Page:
We’re seeking dynamic leaders to serve on our board for the 2020-2023 term. Join us for an open house to learn about board openings, tour our facility, and meet current board members and leadership!
Prospective Board Member Open House
Thursday, September 19 from 6:00 p.m. – 7:30 p.m.
19 Saint Margaret Street, Charleston, SC 29403
For more than 120 years, FCP has been serving one of the most vulnerable populations in South Carolina: pregnant/parenting girls and at-risk young women. Last year, we provided safe housing, educational services, career development opportunities, and life skills training to more than 80 young women. The next several years promise to be exciting ones as we expand programming to meet the changing needs of our clients. The Board of Directors will play a central role in this important work.
Board Member Qualities
- demonstrate strength in analyzing and forecasting financial information: we have major capital needs that require sound financial planning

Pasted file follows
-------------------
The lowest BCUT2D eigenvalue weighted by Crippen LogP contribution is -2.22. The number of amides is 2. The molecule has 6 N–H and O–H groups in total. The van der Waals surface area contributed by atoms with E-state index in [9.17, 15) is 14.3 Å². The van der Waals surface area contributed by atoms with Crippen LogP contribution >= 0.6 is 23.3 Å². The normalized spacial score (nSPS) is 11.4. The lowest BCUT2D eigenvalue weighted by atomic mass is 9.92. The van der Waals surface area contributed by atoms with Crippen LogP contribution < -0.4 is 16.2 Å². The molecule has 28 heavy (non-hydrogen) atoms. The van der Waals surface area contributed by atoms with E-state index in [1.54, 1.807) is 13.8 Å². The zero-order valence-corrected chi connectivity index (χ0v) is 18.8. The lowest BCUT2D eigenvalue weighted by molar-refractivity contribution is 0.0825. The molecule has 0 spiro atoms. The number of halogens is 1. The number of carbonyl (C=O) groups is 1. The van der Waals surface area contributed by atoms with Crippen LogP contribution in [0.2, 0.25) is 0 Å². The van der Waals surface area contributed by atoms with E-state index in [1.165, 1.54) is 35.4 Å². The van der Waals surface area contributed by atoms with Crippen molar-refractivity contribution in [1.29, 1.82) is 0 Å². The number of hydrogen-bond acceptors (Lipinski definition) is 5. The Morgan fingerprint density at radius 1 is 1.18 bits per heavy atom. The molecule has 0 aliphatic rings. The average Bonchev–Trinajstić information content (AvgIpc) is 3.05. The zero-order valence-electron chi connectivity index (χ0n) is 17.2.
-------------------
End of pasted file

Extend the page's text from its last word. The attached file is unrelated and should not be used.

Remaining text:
- have an understanding of the impacts of trauma and poverty on the community we serve
- adhere to the non-political, non-religious focus of our work
- approach their roles as strategic thinkers helping to guide the future of the organization and its
- influence giving and contributions of major donors
Board Member Commitment
The board meets 6 times per year, with committee meetings in the off months. Committees include Development/Events, Executive, and Finance. Board members are expected to attend and support 3 annual special events. Board members are expected to prioritize giving to FCP and contribute generously based on their individual ability.
We believe that having directors of diverse gender, race, and ethnicity, along with varied skills and experiences, contributes to a balanced and effective Board. We strongly encourage former FCP program participants and others with a connection to our program to attend the open house.
FCP is one of 26 members of the National Crittenton organization. Member agencies work collaboratively on national research, communication, and advocacy efforts designed to improve the well-being of girls and young women through more effective policy and practices. The family of agencies have served more than 10 million people since the beginning of the Crittenton social welfare movement in 1883.
Please contact Cheryl O’Donnell with questions, firstname.lastname@example.org.